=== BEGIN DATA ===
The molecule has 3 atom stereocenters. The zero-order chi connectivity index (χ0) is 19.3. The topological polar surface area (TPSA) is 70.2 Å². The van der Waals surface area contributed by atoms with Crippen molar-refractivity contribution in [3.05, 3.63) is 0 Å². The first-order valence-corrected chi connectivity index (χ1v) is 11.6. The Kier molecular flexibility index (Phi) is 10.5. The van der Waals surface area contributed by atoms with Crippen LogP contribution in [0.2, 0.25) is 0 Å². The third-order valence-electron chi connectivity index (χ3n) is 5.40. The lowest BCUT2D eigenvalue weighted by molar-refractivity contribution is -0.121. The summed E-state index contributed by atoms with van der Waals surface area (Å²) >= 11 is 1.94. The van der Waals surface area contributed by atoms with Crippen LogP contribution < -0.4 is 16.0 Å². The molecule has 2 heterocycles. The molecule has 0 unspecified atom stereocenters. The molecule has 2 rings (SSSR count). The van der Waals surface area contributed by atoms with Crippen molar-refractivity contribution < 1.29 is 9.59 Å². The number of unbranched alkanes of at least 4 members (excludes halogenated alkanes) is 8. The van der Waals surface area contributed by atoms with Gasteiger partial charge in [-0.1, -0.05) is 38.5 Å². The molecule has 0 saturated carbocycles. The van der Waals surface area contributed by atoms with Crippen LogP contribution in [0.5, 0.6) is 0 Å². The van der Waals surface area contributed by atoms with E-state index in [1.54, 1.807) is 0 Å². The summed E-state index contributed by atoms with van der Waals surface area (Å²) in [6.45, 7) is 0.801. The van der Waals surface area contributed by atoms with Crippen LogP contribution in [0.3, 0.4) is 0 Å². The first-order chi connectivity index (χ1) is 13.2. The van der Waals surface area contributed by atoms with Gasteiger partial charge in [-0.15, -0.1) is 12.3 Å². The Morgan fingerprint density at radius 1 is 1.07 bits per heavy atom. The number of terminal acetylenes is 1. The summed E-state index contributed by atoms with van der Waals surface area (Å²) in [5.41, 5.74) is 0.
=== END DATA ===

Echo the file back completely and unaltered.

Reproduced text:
The molecule has 3 atom stereocenters. The zero-order chi connectivity index (χ0) is 19.3. The topological polar surface area (TPSA) is 70.2 Å². The van der Waals surface area contributed by atoms with Crippen molar-refractivity contribution in [3.05, 3.63) is 0 Å². The first-order valence-corrected chi connectivity index (χ1v) is 11.6. The Kier molecular flexibility index (Phi) is 10.5. The van der Waals surface area contributed by atoms with Crippen LogP contribution in [0.2, 0.25) is 0 Å². The third-order valence-electron chi connectivity index (χ3n) is 5.40. The lowest BCUT2D eigenvalue weighted by molar-refractivity contribution is -0.121. The summed E-state index contributed by atoms with van der Waals surface area (Å²) >= 11 is 1.94. The van der Waals surface area contributed by atoms with Crippen LogP contribution < -0.4 is 16.0 Å². The molecule has 2 heterocycles. The molecule has 0 unspecified atom stereocenters. The molecule has 2 rings (SSSR count). The van der Waals surface area contributed by atoms with Crippen molar-refractivity contribution < 1.29 is 9.59 Å². The number of unbranched alkanes of at least 4 members (excludes halogenated alkanes) is 8. The van der Waals surface area contributed by atoms with Gasteiger partial charge in [-0.1, -0.05) is 38.5 Å². The molecule has 0 saturated carbocycles. The van der Waals surface area contributed by atoms with Crippen LogP contribution in [0.5, 0.6) is 0 Å². The van der Waals surface area contributed by atoms with E-state index in [1.54, 1.807) is 0 Å². The summed E-state index contributed by atoms with van der Waals surface area (Å²) in [6.45, 7) is 0.801. The van der Waals surface area contributed by atoms with Crippen LogP contribution in [0.3, 0.4) is 0 Å². The first-order chi connectivity index (χ1) is 13.2. The van der Waals surface area contributed by atoms with Gasteiger partial charge in [-0.15, -0.1) is 12.3 Å². The Morgan fingerprint density at radius 1 is 1.07 bits per heavy atom. The number of terminal acetylenes is 1. The summed E-state index contributed by atoms with van der Waals surface area (Å²) in [5.41, 5.74) is 0.